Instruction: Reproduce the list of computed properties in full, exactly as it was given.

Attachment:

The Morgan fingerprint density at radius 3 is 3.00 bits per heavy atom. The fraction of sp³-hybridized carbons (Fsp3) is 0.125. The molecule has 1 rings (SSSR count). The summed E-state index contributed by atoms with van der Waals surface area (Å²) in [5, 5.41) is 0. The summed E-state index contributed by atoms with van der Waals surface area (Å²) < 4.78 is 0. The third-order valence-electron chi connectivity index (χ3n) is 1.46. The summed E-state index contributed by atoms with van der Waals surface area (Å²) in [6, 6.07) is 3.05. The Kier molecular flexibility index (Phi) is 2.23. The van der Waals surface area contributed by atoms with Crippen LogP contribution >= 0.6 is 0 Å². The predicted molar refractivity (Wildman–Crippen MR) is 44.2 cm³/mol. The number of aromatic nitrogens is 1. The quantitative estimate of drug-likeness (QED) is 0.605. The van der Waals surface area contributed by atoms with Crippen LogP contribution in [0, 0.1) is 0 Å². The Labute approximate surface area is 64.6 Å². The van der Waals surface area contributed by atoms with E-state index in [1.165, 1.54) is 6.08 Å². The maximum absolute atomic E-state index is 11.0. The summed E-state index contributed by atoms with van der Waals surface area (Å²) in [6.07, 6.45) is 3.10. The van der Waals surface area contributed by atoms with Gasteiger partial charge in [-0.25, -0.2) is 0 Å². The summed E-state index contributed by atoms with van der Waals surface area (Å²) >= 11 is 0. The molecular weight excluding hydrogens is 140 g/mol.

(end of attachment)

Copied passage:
The Morgan fingerprint density at radius 3 is 3.00 bits per heavy atom. The fraction of sp³-hybridized carbons (Fsp3) is 0.125. The molecule has 1 rings (SSSR count). The summed E-state index contributed by atoms with van der Waals surface area (Å²) in [5, 5.41) is 0. The summed E-state index contributed by atoms with van der Waals surface area (Å²) < 4.78 is 0. The third-order valence-electron chi connectivity index (χ3n) is 1.46. The summed E-state index contributed by atoms with van der Waals surface area (Å²) in [6, 6.07) is 3.05. The Kier molecular flexibility index (Phi) is 2.23. The van der Waals surface area contributed by atoms with Crippen LogP contribution >= 0.6 is 0 Å². The predicted molar refractivity (Wildman–Crippen MR) is 44.2 cm³/mol. The number of aromatic nitrogens is 1. The quantitative estimate of drug-likeness (QED) is 0.605. The van der Waals surface area contributed by atoms with Crippen LogP contribution in [0, 0.1) is 0 Å². The Labute approximate surface area is 64.6 Å². The van der Waals surface area contributed by atoms with E-state index in [1.165, 1.54) is 6.08 Å². The maximum absolute atomic E-state index is 11.0. The summed E-state index contributed by atoms with van der Waals surface area (Å²) in [6.07, 6.45) is 3.10. The van der Waals surface area contributed by atoms with Gasteiger partial charge in [-0.25, -0.2) is 0 Å². The summed E-state index contributed by atoms with van der Waals surface area (Å²) >= 11 is 0. The molecular weight excluding hydrogens is 140 g/mol.